Retro 1960’s Swimwear, Beachwear and Surf Fashion

1960's Beachwear

In the early part of the 1960’s swimwear was still pretty conservative, much like the decade earlier in the 1950’s. However fashion ideals began to change rather quickly in the mid 60’s with the introduction of the bikini and low cut bathing suit bottoms.

1960's Swimwear

Early 60's Style Swimsuits

Vintage 60's Advertisment

Until the 1960’s fashion was geared towards adults so inspiration was drawn from high fashion couture houses. Int he 1960’s things began to change as fashion designers began to focus on the tastes and style of the up and coming youth market.

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Designers from around the world began to create clothing for the younger generation as they became more celebrated across Europe and the United States.

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The Tale of Bunker Spreckels

June 27, 2014 by  
Filed under Art, Featured, Lifestyle, News & Information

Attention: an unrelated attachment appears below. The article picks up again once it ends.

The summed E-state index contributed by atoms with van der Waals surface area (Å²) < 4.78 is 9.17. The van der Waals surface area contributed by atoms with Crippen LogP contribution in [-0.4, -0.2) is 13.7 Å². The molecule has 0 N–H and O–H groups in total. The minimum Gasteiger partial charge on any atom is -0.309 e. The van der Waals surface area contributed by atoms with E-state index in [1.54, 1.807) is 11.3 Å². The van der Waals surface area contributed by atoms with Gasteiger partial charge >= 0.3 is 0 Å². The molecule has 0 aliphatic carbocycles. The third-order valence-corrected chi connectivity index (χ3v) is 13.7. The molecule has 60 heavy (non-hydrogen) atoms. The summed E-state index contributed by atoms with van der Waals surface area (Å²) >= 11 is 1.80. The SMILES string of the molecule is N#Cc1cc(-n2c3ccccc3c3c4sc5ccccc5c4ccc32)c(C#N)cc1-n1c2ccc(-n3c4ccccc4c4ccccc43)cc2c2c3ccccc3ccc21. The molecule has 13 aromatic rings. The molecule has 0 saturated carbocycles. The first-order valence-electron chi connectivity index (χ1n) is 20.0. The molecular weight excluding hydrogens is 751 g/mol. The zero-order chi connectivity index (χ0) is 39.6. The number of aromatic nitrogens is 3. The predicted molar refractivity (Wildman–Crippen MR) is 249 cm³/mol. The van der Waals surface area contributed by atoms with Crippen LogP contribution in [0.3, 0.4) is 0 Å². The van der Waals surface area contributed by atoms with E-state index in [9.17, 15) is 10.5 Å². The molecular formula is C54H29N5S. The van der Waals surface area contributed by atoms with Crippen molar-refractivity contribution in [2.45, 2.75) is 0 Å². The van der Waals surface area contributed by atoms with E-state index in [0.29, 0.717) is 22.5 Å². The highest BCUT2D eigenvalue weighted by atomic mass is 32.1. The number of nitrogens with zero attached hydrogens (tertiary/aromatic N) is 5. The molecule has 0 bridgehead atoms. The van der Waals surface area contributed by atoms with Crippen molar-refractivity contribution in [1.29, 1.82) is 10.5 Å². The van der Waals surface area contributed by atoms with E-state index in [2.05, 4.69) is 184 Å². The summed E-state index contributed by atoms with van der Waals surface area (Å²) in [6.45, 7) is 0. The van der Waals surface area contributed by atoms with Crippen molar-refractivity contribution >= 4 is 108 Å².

Vintage Surf

Bunker Spreckels: Surfing’s Divine Prince of Decadence

The tale of Bunker Spreckels (1949–1977) reads like a pitch for a movie to rival Boogie Nights: the stepson of Clark Gable is a privileged Los Angeles party boy who is heir to a multimillion–dollar fortune; passionate about surfing, martial arts, guns, and women, he lives the life of a debauched international jet-setter before succumbing to his excesses at the tender age of 27.

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h.i.s. Menswear Bold Vintage Advertising

Vintage Advertising
In the 1960’s and 70’s one brand left their mark in vintage advertising by introducing a bold new advertising style using a bold font and statement. This controversial and fashion-forward style of advertising changed the way companies would brand their products.

From menswear to designer women’s handbags h.i.s. advertising campaigns paved the road with their Bold approach to what we would call today, Vintage Advertising.

Back in 1923 in New York the company was founded as “Honesdale Manufacturing Co.” by Henry I. Siegel from Lublin, Poland. In 1956, as an homage to his father, Jesse Siegel established the H.I.S brand, whose logo is composed of Henry I. Siegel’s initials set in Franklin Gothic, one of the most popular typefaces of the era.


60's menswear

vintage advertisment from the 60's

vintage advertisements

60's vintage advertisment